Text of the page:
As a writer, you can earn as much as $60,000 a year, making it a more profitable career choice. And, while you may benefit from a university degree, it’s probably not required in order to get started. 

6. Accountant

Accountants are really only required to have minimal interaction with coworkers and clients. They’ll spend much of their day working independently in their office, doing their tax, number-crunching, and bookkeeping jobs. A typical day in the life of an accountant involves reconciling records, researching transactions, and completing calculations.

You can choose to either simply complete your bachelor’s degree or you can take several exams and become a CPA, or a certified public accountant. The average salary for an accountant is around $72,000 per year, with more for certification.

For people with anxiety, especially those with social anxiety, an accounting job may be a good choice because you don’t need to interact with many people.

Even when you do have to interact with others, it’s typically in a limited capacity.

 However, consider each accounting job and every specific bookkeeping job application process thoroughly, as you could end up with a high-stress job that tests the limits of your heart rate and patience if you’re not careful!

Related Read: How to Choose a Career You’ll Love

7. Plumber

If you’re wanting a low-stress job that really leaves you alone with your thoughts, becoming a plumber is a good choice. Plumbers often don’t have to worry about working with other coworkers, and they won’t typically have clients who want to hang out and chat with them while they work.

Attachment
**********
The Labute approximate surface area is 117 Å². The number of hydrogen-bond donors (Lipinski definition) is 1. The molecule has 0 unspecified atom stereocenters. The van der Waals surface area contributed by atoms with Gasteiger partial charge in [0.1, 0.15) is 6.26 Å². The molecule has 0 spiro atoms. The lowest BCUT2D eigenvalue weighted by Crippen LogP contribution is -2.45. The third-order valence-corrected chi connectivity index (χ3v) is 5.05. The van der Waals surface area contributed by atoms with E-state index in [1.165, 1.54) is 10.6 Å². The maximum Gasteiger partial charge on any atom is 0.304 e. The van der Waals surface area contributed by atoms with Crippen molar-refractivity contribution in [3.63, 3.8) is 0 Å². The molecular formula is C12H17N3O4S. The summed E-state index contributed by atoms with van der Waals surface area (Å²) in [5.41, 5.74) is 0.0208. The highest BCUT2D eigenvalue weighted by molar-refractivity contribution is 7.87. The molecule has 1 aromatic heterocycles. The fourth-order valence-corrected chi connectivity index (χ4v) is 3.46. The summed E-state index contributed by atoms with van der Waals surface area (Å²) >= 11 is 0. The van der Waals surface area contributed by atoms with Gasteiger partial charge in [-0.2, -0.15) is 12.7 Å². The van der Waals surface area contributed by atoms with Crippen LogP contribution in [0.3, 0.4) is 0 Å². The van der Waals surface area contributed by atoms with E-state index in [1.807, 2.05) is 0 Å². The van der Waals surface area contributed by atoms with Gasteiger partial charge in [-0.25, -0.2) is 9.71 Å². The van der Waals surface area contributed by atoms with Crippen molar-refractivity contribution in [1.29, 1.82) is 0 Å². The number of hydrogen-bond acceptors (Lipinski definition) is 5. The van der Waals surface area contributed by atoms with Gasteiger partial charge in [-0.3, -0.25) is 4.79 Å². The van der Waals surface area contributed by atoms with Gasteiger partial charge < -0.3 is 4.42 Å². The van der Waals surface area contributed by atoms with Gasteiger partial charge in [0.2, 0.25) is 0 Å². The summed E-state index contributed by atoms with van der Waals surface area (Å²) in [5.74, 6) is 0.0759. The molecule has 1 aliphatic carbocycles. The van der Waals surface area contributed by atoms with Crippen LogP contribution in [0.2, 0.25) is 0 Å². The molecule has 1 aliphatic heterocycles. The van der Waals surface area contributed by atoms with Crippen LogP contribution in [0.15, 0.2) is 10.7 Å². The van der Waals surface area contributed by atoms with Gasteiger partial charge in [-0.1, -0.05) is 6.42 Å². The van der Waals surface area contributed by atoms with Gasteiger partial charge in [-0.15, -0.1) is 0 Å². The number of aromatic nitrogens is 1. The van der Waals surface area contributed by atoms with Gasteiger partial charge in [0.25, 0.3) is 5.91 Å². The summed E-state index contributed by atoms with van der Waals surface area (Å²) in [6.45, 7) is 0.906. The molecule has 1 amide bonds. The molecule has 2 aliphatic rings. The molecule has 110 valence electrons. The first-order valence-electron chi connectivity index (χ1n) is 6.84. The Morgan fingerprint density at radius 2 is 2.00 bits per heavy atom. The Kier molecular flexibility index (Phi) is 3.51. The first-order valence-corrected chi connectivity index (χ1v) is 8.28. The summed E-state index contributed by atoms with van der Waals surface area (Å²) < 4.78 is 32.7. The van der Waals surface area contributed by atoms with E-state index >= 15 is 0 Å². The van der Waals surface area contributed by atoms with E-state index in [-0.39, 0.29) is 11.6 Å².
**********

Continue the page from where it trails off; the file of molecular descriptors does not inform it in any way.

This makes being a plumber quite a popular career choice for those looking at great jobs for introverts, the socially anxious, and those with generalized anxiety disorders (GAD). When you do work with team members, your team is usually quite small.

Becoming a plumber involves attending either a trade school after earning a high school diploma or completing an apprenticeship with on-the-job training, but usually no bachelor’s degree. Either way, once you’re trained and ready to get to work, this low-stress job can net you a salary of around $55,000 a year.

8. Data Entry Specialist

One of the least stressful jobs that people can take is becoming a data entry specialist. Data entry specialists take information from one location and put it into an organized computer database. 

The work can be a bit tedious and monotonous, but it’s extremely rewarding once it’s completed. On top of that, data entry specialists work alone and in low-stress, quiet rooms. 

You usually don’t need any kind of college degree to get started as a data entry specialist. As long as you have a high school diploma, you can start out earning $34,000 a year, with an even higher salary for those who’ve earned a bachelor’s degree or some kind of specialized certification.

Related Read: Best Online Jobs for College Students

9. Other Great Low-Stress Jobs for People With Anxiety

Here are other low-stress job opportunities and ideas for someone with anxiety:

  • Fitness trainer
  • Massage therapist
  • Video editor
  • Dog / cat / pet groomer
  • Mobile app developer
  • Social media manager
  • Book store assistant / book store cashier
  • Freelance editor
  • Blog manager
  • Interior decorator or landscape designer
  • Dog / cat / animal trainer
  • Software developer / software engineer
  • Remote IT specialist
  • Plant nursery attendant
  • Store or warehouse stocking jobs
  • School bus driver
  • Restaurant or fast food preparation worker
  • National park or forest ranger
  • Pharmacy technician
  • Web developer
  • Medical proofreader transcriptionist

Depending on your chosen career path, your college education requirements may vary; some jobs we’ve listed may require a master’s degree, while others might only require a high school diploma or certificate programs.